Jonathan Wade Short, a 23-year-old, pleaded guilty in Western Kentucky US District court yesterday to charges of pretending to be an officer of the US military, wire fraud, making false statements or representations, and entering government property under false pretenses for the purposes of committing a felony. The phony is looking at combined maximum term of 23 years in prison, a combined maximum fine of $500,000 and a ten year term of supervised release. But his story is pretty familiar to many of us in the business of busting phonies.
He met a woman who the USDOJ press release calls “A.V.” on a social networking site and proceeded to fleece her money;
Jonathan Wade Short, age 23, despite being a civilian with absolutely no record of service in the armed forces of the United States, admitted to falsely impersonating a United States soldier for a period between March 8, 2012, until December 7, 2012.
Further, during August 2012, Short admitted in court to meeting A.V., the daughter of a retired member of the armed forces, on a social networking site where he falsely claimed to be a highly decorated soldier, who had been on multiple deployments, and received high military honors (including the Purple Heart). Approximately one month later, when the two met for the first time in person, Short, dressed in a complete Army Combat Uniform (ACU) wearing the rank of Sergeant, a Combat Infantryman Badge, and Parachutists Badge, Combat Patch, and a Ranger tab. While dating A.V. in Daviess and Hardin Counties and elsewhere, Short, who was accompanied by A.V., repeatedly demanded and obtained financial benefits and discounts only entitled to current and former members of the armed forces of the United States. Short possessed at least seven Army Dress Uniforms, with accompanying ribbons, badges, and medals, and wore them in public and on social networking sites as part of his continuous effort to impersonate a decorated combat veteran.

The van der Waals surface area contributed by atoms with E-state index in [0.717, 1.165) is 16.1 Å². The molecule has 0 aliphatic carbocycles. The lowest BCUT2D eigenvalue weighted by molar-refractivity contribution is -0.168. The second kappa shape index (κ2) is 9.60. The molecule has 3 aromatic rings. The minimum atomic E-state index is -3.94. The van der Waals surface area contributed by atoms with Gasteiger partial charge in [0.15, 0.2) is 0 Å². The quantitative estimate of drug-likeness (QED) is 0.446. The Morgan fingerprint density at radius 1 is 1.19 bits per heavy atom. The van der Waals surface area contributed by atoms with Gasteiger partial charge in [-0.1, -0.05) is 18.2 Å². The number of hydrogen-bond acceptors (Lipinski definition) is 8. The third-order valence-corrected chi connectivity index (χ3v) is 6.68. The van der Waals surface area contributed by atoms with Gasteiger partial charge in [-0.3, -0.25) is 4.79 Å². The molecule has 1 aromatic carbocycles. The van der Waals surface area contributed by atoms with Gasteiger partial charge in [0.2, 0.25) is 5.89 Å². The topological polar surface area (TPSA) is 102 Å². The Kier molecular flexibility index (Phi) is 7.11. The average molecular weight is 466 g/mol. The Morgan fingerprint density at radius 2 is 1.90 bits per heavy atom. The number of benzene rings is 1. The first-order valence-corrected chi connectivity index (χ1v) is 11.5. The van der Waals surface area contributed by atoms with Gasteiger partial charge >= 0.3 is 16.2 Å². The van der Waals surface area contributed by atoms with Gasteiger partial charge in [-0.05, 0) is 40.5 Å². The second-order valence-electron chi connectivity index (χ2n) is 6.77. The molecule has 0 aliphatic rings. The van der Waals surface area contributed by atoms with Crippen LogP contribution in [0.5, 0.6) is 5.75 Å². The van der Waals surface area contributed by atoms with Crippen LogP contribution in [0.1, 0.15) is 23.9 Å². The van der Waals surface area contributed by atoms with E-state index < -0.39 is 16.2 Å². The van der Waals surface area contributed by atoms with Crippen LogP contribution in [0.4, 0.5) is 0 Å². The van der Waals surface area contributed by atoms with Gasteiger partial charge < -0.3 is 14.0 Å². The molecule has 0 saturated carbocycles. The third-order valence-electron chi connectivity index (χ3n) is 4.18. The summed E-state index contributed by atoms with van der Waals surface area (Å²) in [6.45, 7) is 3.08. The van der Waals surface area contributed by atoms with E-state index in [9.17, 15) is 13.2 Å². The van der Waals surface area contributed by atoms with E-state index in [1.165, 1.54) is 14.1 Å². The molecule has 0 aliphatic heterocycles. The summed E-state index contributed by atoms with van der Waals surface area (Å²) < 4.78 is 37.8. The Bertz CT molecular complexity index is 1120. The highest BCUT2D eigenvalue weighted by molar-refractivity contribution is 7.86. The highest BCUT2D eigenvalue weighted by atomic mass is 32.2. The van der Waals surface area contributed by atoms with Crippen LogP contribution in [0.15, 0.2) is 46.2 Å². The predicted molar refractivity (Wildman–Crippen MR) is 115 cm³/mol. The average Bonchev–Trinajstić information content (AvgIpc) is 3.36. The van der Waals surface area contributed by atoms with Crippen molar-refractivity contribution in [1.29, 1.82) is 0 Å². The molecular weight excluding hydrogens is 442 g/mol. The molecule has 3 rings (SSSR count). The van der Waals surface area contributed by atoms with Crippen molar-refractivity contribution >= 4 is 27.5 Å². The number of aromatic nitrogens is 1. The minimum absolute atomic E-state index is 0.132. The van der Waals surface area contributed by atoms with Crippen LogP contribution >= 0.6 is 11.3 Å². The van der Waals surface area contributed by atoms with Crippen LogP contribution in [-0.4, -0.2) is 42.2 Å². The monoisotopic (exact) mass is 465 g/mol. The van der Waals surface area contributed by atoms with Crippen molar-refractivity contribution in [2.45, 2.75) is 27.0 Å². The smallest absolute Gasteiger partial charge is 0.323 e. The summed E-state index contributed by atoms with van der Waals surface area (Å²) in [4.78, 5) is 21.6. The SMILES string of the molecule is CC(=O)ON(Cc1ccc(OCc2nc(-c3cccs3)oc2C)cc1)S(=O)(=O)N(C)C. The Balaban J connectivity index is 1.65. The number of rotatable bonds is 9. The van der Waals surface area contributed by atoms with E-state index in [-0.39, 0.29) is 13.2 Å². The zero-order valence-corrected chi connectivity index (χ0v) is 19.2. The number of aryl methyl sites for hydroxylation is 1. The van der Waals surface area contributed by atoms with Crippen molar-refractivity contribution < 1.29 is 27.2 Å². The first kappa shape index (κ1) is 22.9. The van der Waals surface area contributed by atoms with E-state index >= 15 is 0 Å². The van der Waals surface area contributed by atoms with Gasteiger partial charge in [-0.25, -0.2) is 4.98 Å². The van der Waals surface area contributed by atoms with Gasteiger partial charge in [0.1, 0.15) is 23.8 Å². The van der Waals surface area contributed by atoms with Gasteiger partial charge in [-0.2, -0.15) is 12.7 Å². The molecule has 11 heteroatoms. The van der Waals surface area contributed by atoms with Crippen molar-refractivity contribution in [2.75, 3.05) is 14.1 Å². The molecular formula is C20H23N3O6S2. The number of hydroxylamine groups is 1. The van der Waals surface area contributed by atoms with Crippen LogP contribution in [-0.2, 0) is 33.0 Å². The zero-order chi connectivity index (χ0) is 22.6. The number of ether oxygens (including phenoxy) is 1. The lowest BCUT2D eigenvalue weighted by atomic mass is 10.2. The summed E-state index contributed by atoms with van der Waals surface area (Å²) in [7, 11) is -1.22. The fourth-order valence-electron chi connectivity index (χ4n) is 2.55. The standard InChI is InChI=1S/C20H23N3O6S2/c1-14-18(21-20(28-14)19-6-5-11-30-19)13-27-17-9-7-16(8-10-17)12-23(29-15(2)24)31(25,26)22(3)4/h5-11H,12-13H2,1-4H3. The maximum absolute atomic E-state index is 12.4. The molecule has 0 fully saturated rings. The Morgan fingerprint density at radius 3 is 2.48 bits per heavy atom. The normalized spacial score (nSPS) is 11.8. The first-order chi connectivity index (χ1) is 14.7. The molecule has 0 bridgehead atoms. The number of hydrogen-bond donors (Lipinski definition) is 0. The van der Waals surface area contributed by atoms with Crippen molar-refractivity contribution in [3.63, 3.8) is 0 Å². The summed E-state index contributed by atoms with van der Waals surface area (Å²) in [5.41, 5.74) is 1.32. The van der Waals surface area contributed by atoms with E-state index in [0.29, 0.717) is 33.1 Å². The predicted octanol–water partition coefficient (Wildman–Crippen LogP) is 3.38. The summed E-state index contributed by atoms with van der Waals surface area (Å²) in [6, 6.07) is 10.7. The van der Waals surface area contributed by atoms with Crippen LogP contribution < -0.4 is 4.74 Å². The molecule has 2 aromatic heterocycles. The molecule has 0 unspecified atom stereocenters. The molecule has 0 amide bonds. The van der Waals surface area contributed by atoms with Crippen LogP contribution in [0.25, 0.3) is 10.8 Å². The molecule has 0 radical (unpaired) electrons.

Between October 6, 2012, and approximately November 16, 2012, in Hardin County, defendant Short, did repeatedly ask A.V. to send him money under the false premise that he needed money to help defray the expenses related to his son’s emergency medical treatment at Kosair Children’s Hospital in Louisville, Kentucky. Short actually had no son who was ill or hospitalized. In fact, he demanded the money from A.V. in order to exploit A.V.’s belief he was a noble soldier in a desperate family and financial situation. During the two month period, A.V. gave Short nearly $1,000.
He finally decided to see how his little ruse would work on real soldiers at Fort Knox, which was his undoing. The MPs picked him up and then turned him over to the FBI.
There’s a Jonathon Wade Short in Kentucky who has an extensive arrest record, but I’m not totally convinced that it’s him, because the age doesn’t match. But it really doesn’t matter because this one is going away for a very long time.
Thanks to MM & CPT Reid for the head up.
Category: Phony soldiers